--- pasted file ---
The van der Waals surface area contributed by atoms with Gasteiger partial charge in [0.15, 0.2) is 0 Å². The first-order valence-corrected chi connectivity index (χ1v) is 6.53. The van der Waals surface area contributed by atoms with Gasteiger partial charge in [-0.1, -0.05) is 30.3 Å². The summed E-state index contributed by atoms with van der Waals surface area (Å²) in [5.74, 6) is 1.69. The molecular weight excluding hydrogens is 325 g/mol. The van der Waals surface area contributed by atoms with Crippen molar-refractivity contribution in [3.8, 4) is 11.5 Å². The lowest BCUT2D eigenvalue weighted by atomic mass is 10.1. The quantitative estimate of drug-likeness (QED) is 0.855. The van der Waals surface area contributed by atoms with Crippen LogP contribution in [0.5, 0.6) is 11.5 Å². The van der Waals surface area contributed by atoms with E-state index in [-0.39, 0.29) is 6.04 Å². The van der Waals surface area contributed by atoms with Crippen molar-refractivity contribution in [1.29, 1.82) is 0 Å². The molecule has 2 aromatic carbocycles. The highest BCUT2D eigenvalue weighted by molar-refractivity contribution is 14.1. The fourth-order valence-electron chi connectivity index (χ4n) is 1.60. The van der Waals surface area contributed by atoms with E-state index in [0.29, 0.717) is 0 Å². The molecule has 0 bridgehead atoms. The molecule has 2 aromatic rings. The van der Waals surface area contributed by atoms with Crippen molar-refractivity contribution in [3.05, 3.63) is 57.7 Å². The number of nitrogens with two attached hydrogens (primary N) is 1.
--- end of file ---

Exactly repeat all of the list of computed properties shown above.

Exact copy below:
The van der Waals surface area contributed by atoms with Gasteiger partial charge in [0.15, 0.2) is 0 Å². The first-order valence-corrected chi connectivity index (χ1v) is 6.53. The van der Waals surface area contributed by atoms with Gasteiger partial charge in [-0.1, -0.05) is 30.3 Å². The summed E-state index contributed by atoms with van der Waals surface area (Å²) in [5.74, 6) is 1.69. The molecular weight excluding hydrogens is 325 g/mol. The van der Waals surface area contributed by atoms with Crippen molar-refractivity contribution in [3.8, 4) is 11.5 Å². The lowest BCUT2D eigenvalue weighted by atomic mass is 10.1. The quantitative estimate of drug-likeness (QED) is 0.855. The van der Waals surface area contributed by atoms with Crippen LogP contribution in [0.5, 0.6) is 11.5 Å². The van der Waals surface area contributed by atoms with E-state index in [-0.39, 0.29) is 6.04 Å². The van der Waals surface area contributed by atoms with Crippen molar-refractivity contribution in [1.29, 1.82) is 0 Å². The molecule has 2 aromatic carbocycles. The highest BCUT2D eigenvalue weighted by molar-refractivity contribution is 14.1. The fourth-order valence-electron chi connectivity index (χ4n) is 1.60. The van der Waals surface area contributed by atoms with E-state index in [0.29, 0.717) is 0 Å². The molecule has 0 bridgehead atoms. The molecule has 2 aromatic rings. The van der Waals surface area contributed by atoms with Crippen molar-refractivity contribution in [3.05, 3.63) is 57.7 Å². The number of nitrogens with two attached hydrogens (primary N) is 1.